United States Court of Appeals, Fifth Circuit, February 24, 2020
LOUISIANA — Noting that its precedents concerning the scope of the Federal Officer Removal Statute were “extraordinarily confusing,” in the matter of Latiolais v. Huntington Ingalls, Inc., the Fifth Circuit has aligned itself with sister circuits and clarified the requirements to remove a case to federal court. The salient facts follow.
The United States Navy contracted with the defendant-appellant, Avondale, in the 1960s and 1970s to build and refurbish naval vessels, and most of the contracts from the 1960s required asbestos for thermal insulation. The plaintiff, James Latiolais, was a machinist aboard the U.S.S. Tappahannock and alleged that he was exposed to asbestos while the ship was being refurbished at Avondale for several months. He was subsequently diagnosed with mesothelioma and filed suit against Avondale in Louisiana state court, alleging that Avondale negligently failed to warn him about asbestos hazards and failed to provide adequate safety equipment.
Avondale removed the case to federal court under the Federal Officer Removal Statute (28 U.S.C. Section 1442(a)(1)). The plaintiff sought remand and the district court granted the motion, finding no evidence that the United States or any of its officials controlled Avondale’s safety practices, pursuant to the causal nexus test under Fifth Circuit precedent. On appeal, the Fifth Circuit addressed the causal nexus test and whether the same was required under the removal statute.
The court examined the statute, which as amended by the Removal Clarification Act of 2011, permits the removal of a “civil action…that is against or directed to…any person acting under [a federal] officer…for or relating to any act under color of such office.” Prior to the 2011 amendment, the statute read “for any act under color of such office.” The amendment added the “or relating to” language. The causal nexus test had arisen in Fifth Circuit case law prior to Removal Clarification Act to determine whether a cause of action was for any act under color of such office, and courts in the Fifth Circuit continued to use the test even after the 2011 amendment in assessing whether a causal nexus existed between the defendant’s actions under color of federal office and the plaintiff’s claims.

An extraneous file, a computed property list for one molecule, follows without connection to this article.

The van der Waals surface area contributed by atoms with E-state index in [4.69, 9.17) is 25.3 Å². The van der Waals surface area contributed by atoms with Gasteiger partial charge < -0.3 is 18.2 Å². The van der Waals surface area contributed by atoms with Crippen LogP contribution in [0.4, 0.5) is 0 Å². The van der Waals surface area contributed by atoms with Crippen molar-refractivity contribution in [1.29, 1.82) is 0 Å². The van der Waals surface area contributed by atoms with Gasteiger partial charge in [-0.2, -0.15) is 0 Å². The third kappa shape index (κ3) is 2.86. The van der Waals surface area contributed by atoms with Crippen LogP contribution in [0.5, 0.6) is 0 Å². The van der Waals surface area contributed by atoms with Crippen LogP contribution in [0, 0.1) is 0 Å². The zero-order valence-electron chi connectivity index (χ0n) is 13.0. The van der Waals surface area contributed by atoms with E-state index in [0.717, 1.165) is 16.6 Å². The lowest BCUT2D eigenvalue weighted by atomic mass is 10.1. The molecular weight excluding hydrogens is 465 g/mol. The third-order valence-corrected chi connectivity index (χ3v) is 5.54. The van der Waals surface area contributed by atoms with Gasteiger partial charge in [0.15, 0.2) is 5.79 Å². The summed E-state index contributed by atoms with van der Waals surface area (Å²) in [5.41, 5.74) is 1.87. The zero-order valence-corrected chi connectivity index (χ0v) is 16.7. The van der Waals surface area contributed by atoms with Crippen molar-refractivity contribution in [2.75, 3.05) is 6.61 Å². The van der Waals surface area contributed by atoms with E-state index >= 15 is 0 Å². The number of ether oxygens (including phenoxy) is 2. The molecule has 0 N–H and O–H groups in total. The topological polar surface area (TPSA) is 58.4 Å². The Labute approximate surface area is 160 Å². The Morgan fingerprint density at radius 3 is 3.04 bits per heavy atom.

Looking to the plain language of the current Removal Statute, the Fifth Circuit held that to remove a case to federal court under 28 U.S.C. Section 1442(a), “a defendant must show (1) it has asserted a colorable federal defense, (2) it is a person within the meaning of the statute, (3) that has acted pursuant to a federal officer’s directions, and (4) the charged conduct is connected or associated with an act pursuant to a federal officer’s directions.” It overruled Fifth Circuit precedent relying on the causal nexus test, holding that subject to the other requirements of the statute, any civil action that is connected or associated with an act under color of federal office may be removed.
In the case before the court, the negligence alleged was in connection with the installation of asbestos during the refurbishment of the U.S.S. Tappahannock, and Avondale alleged that it performed the refurbishment, and thus the installation of asbestos, pursuant to the directions of the United States Navy. As such, the plaintiff’s claims related to an act under color of federal office, and Avondale was entitled to remove the case to federal court.